42. art malernee dvm says:

    Most canine vaccines do contain thimerosal. >>>
    secrete sauce problem. No one seems to care. Can you imaging a mother asking her physician what’s in the vaccine and the pediatrician cannot get on google to find the answer how the vaccines are different. Cats get cancer from vaccines right at the injections site. Some boarded vets think in some brands of vaccine it occurs 1 out of 750 vaccines. I cannot compare what’s in the vaccines to see if it might have something to do with what the vaccine makers are putting in their secret sauce.

  43. Roy and Dianne Francis says:

    We have a papillon that has been diagnose with an autoimmune disease that essentially forms benign tumors in the fat cells. They are also coincidently located in the areas of vaccination. She had no problems with vaccines for 7 years, then we moved to PA and had her vaccinated for Lyme. Within six months she developed these tumors, but we were unsure of their origin. She is currently on cyclosporine, but it does not seem to be working well. We have already increased the dose to 40mg. (16 lb weight of dog). We are wondering if this is the best course of action as our Vet seems to be baffled. She did respond well to predisone, but we couldn’t keep her on it for long. The tumors swell, then burst and then continue to ooze and not heal. What can we do to help her?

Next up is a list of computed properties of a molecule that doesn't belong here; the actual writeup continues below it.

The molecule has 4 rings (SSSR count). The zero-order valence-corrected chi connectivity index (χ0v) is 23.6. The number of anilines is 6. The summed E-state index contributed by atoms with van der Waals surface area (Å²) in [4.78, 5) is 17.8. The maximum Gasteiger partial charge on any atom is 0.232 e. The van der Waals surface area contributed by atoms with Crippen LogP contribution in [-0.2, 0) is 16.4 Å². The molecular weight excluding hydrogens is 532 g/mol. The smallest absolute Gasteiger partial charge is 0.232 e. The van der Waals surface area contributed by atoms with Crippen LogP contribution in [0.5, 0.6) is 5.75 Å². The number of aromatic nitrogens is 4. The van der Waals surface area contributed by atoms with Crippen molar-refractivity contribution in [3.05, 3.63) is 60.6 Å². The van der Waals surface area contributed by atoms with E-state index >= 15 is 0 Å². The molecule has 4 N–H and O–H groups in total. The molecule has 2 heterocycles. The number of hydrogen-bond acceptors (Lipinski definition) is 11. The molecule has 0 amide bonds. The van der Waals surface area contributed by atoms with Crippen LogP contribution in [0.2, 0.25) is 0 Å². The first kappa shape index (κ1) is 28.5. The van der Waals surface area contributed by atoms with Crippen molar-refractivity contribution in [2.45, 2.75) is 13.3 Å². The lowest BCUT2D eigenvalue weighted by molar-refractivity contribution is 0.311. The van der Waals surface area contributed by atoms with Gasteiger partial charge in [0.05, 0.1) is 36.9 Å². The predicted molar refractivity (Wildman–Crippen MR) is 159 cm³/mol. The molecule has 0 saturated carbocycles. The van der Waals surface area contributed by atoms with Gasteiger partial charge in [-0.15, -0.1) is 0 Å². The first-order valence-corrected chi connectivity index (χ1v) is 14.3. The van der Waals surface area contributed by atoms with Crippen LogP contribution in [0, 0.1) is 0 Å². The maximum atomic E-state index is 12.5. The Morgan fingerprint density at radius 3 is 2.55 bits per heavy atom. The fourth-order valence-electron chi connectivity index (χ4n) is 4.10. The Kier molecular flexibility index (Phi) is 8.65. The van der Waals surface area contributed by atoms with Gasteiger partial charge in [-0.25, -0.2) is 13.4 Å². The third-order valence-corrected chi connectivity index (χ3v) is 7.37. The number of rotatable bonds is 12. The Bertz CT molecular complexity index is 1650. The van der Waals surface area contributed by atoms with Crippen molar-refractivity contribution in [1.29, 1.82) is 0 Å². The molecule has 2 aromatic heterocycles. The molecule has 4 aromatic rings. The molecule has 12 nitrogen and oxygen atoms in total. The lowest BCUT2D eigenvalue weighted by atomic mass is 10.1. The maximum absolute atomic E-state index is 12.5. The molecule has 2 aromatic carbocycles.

44. skeptvet says:

    I’m sorry you’re having to deal with this. Unfortunately, I cannot give medical advice online, so I would strongly recommend finding a local veterinarian you trust. If you don’t feel like you are having good results with your regular vet, consider a specialist or the nearest veterinary college.